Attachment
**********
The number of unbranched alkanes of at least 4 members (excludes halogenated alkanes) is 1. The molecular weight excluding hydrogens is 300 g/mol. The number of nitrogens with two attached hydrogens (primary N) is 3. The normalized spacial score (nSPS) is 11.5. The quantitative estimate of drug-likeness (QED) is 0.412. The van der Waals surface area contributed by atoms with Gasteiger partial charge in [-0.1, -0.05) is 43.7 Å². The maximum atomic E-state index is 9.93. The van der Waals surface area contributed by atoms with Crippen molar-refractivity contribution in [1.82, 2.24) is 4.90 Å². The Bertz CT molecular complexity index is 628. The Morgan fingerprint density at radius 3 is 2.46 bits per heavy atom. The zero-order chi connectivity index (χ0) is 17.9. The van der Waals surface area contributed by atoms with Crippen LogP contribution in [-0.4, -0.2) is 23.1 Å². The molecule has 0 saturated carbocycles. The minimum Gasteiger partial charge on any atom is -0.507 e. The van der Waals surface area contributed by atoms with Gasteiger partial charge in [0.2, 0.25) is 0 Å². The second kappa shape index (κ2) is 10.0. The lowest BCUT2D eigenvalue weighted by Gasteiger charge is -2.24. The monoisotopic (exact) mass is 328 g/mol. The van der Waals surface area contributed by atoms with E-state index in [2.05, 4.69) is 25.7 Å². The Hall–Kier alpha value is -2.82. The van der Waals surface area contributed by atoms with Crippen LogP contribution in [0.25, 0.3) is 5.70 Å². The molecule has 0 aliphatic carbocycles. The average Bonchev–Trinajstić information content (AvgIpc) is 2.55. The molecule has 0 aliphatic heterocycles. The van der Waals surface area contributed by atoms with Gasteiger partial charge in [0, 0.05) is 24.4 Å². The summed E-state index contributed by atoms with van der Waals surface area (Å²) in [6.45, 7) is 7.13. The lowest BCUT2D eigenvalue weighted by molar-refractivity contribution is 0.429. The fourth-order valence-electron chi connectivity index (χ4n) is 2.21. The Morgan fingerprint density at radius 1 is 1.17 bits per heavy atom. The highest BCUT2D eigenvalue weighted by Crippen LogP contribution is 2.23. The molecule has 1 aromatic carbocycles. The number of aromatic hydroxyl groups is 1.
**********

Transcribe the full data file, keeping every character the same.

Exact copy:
The number of unbranched alkanes of at least 4 members (excludes halogenated alkanes) is 1. The molecular weight excluding hydrogens is 300 g/mol. The number of nitrogens with two attached hydrogens (primary N) is 3. The normalized spacial score (nSPS) is 11.5. The quantitative estimate of drug-likeness (QED) is 0.412. The van der Waals surface area contributed by atoms with Gasteiger partial charge in [-0.1, -0.05) is 43.7 Å². The maximum atomic E-state index is 9.93. The van der Waals surface area contributed by atoms with Crippen molar-refractivity contribution in [1.82, 2.24) is 4.90 Å². The Bertz CT molecular complexity index is 628. The Morgan fingerprint density at radius 3 is 2.46 bits per heavy atom. The zero-order chi connectivity index (χ0) is 17.9. The van der Waals surface area contributed by atoms with Crippen LogP contribution in [-0.4, -0.2) is 23.1 Å². The molecule has 0 saturated carbocycles. The minimum Gasteiger partial charge on any atom is -0.507 e. The van der Waals surface area contributed by atoms with Gasteiger partial charge in [0.2, 0.25) is 0 Å². The second kappa shape index (κ2) is 10.0. The lowest BCUT2D eigenvalue weighted by Gasteiger charge is -2.24. The monoisotopic (exact) mass is 328 g/mol. The van der Waals surface area contributed by atoms with E-state index in [2.05, 4.69) is 25.7 Å². The Hall–Kier alpha value is -2.82. The van der Waals surface area contributed by atoms with Crippen LogP contribution in [0.25, 0.3) is 5.70 Å². The molecule has 0 aliphatic carbocycles. The average Bonchev–Trinajstić information content (AvgIpc) is 2.55. The molecule has 0 aliphatic heterocycles. The van der Waals surface area contributed by atoms with Gasteiger partial charge in [0, 0.05) is 24.4 Å². The summed E-state index contributed by atoms with van der Waals surface area (Å²) in [6.45, 7) is 7.13. The lowest BCUT2D eigenvalue weighted by molar-refractivity contribution is 0.429. The fourth-order valence-electron chi connectivity index (χ4n) is 2.21. The Morgan fingerprint density at radius 1 is 1.17 bits per heavy atom. The highest BCUT2D eigenvalue weighted by Crippen LogP contribution is 2.23. The molecule has 1 aromatic carbocycles. The number of aromatic hydroxyl groups is 1.